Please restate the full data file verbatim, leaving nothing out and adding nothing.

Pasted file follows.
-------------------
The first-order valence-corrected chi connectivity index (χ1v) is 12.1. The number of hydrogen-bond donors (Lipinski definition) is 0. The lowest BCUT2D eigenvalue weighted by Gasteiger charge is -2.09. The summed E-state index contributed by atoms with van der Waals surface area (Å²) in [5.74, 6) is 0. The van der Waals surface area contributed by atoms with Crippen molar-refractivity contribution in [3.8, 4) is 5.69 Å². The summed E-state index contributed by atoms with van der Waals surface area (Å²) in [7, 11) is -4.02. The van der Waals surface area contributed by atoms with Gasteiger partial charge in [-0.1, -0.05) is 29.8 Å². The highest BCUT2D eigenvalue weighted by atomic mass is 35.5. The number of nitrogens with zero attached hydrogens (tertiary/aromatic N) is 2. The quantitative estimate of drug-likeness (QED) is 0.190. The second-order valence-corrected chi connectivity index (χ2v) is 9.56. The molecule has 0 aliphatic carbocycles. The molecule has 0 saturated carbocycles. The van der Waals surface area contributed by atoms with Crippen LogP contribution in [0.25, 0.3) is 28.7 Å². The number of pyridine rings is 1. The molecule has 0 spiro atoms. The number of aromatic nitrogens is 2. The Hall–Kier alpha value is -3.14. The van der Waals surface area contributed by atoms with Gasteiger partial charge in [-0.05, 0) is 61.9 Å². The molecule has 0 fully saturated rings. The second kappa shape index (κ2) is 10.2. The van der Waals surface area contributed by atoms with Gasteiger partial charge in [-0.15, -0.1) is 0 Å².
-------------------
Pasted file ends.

The first-order valence-corrected chi connectivity index (χ1v) is 12.1. The number of hydrogen-bond donors (Lipinski definition) is 0. The lowest BCUT2D eigenvalue weighted by Gasteiger charge is -2.09. The summed E-state index contributed by atoms with van der Waals surface area (Å²) in [5.74, 6) is 0. The van der Waals surface area contributed by atoms with Crippen molar-refractivity contribution in [3.8, 4) is 5.69 Å². The summed E-state index contributed by atoms with van der Waals surface area (Å²) in [7, 11) is -4.02. The van der Waals surface area contributed by atoms with Gasteiger partial charge in [-0.1, -0.05) is 29.8 Å². The highest BCUT2D eigenvalue weighted by atomic mass is 35.5. The number of nitrogens with zero attached hydrogens (tertiary/aromatic N) is 2. The quantitative estimate of drug-likeness (QED) is 0.190. The second-order valence-corrected chi connectivity index (χ2v) is 9.56. The molecule has 0 aliphatic carbocycles. The molecule has 0 saturated carbocycles. The van der Waals surface area contributed by atoms with Crippen LogP contribution in [0.25, 0.3) is 28.7 Å². The number of pyridine rings is 1. The molecule has 0 spiro atoms. The number of aromatic nitrogens is 2. The Hall–Kier alpha value is -3.14. The van der Waals surface area contributed by atoms with Gasteiger partial charge in [-0.05, 0) is 61.9 Å². The molecule has 0 fully saturated rings. The second kappa shape index (κ2) is 10.2. The van der Waals surface area contributed by atoms with Gasteiger partial charge in [-0.15, -0.1) is 0 Å².